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Government approves draft legislation to implement EU Pillar Two directive
Approved draft bill includes amendments to CFC rules and the royalty barrier rule
On 16 August 2023, the German government approved draft legislation on the domestic implementation of Council directive (EU) 2022/2523 on ensuring a global minimum level of taxation for multinational enterprise (MNE) groups and large-scale domestic groups (the “Pillar Two directive”). The approved version was published on the Ministry of Finance (MOF) website on 17 August 2023.
The first discussion draft on the domestic implementation of the Pillar Two directive was published on 20 March 2023 (see GTLN dated 03/22/2023). After comments were provided by several business groups and the OECD administrative guidance was published in February, a second discussion draft on the domestic implementation of the Pillar Two directive was published by the MOF on 10 July 2023 (see GTLN dated 07/11/2023). The approved version of the Pillar Two draft implementation law takes into account the additional comments from business groups but did not incorporate the OECD administrative guidance published in July.
The approved version of the Pillar Two draft implementation law includes the following noteworthy changes as compared to the discussion draft published on 10 July 2023:
- The changes and clarifications are technical and include, e.g., certain push-down accounting rules, transfer pricing adjustments, and corresponding treatment of financial instruments. The Pillar Two draft implementation law consists of 96 sections (rather than 95 sections as in the July discussion draft).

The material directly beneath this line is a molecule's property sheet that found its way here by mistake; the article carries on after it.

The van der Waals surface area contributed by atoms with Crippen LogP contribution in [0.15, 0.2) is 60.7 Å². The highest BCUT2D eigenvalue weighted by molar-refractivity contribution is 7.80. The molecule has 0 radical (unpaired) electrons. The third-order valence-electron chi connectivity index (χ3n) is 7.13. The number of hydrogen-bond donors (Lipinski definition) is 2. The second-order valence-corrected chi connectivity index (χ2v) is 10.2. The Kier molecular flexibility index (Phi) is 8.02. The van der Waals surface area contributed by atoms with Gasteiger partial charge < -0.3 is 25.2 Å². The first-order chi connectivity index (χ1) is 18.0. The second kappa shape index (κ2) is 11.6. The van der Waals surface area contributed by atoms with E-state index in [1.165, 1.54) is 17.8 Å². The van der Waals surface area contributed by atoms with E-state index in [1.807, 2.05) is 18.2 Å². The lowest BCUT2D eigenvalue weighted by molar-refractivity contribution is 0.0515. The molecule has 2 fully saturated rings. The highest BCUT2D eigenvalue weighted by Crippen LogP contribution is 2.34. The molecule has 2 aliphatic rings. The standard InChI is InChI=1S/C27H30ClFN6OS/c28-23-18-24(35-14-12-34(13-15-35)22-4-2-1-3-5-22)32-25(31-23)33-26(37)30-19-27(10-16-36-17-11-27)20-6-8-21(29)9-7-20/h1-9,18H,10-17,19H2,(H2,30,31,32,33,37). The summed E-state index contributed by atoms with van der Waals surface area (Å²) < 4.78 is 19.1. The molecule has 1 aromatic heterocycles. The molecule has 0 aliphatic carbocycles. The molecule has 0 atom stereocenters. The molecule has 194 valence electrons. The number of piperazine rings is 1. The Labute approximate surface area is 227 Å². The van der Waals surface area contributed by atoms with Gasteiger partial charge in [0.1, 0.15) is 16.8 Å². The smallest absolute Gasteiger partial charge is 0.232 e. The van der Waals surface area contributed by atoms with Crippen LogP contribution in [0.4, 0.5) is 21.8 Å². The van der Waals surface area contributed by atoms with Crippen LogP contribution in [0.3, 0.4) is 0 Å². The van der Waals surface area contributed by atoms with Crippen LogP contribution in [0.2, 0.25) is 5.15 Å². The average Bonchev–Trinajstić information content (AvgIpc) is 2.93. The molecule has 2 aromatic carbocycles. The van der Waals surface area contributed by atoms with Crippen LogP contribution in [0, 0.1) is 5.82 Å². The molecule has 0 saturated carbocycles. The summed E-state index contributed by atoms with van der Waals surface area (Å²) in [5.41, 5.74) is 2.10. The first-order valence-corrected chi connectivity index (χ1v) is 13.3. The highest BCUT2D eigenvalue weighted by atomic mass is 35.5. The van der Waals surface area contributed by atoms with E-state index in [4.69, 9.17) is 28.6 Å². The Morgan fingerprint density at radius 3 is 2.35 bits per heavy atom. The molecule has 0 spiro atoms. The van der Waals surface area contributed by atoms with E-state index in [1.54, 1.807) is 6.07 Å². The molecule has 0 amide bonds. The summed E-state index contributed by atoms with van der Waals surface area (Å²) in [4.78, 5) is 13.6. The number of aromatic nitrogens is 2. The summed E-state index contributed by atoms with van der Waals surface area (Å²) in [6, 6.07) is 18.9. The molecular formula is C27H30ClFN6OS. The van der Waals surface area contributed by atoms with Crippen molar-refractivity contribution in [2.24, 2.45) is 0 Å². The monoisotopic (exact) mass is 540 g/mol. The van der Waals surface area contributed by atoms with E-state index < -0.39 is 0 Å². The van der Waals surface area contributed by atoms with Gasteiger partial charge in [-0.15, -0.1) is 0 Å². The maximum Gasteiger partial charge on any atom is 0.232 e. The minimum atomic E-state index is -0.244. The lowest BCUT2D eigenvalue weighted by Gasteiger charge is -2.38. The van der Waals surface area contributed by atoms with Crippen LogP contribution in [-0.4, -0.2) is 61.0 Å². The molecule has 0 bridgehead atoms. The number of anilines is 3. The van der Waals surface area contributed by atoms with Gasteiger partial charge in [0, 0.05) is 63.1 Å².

- The Pillar Two draft implementation law also includes changes to the German GAAP rules, specifically on the calculation of deferred taxes (section 274 of the commercial code) and tax reporting obligations (sections 285 and 314 of the commercial code). This should provide for a synchronized treatment between German GAAP and IFRS rules.
- The royalty barrier rule of section 4j of the income tax code would not be abolished as described in the 10 July 2023 discussion draft; however, the applicable low tax threshold for the application of the royalty barrier rule would be reduced from 25% to 15%. The royalty barrier rule provides for the (partial) non-deductibility of royalty expenses paid to a related party benefitting from a low tax, non-nexus compliant preferential tax regime. The royalty barrier rule can be of particular interest for US MNE group’s that benefit from the US foreign derived intangible income regime (the application of the royalty barrier rule on such payments is unclear at the moment).
- Contrary to what was included in the 10 July 2023 discussion draft, the application of trade tax on controlled foreign company (CFC) income from subsidiaries would not be abolished, even though the low tax threshold for the application of the CFC rules would be reduced to 15%.
The draft law will be introduced into the legislative process, where the upper and lower houses of parliament must approve the draft law. It seems likely that the draft law will be approved before the end of 2023, but the progress of the legislative process should be closely monitored.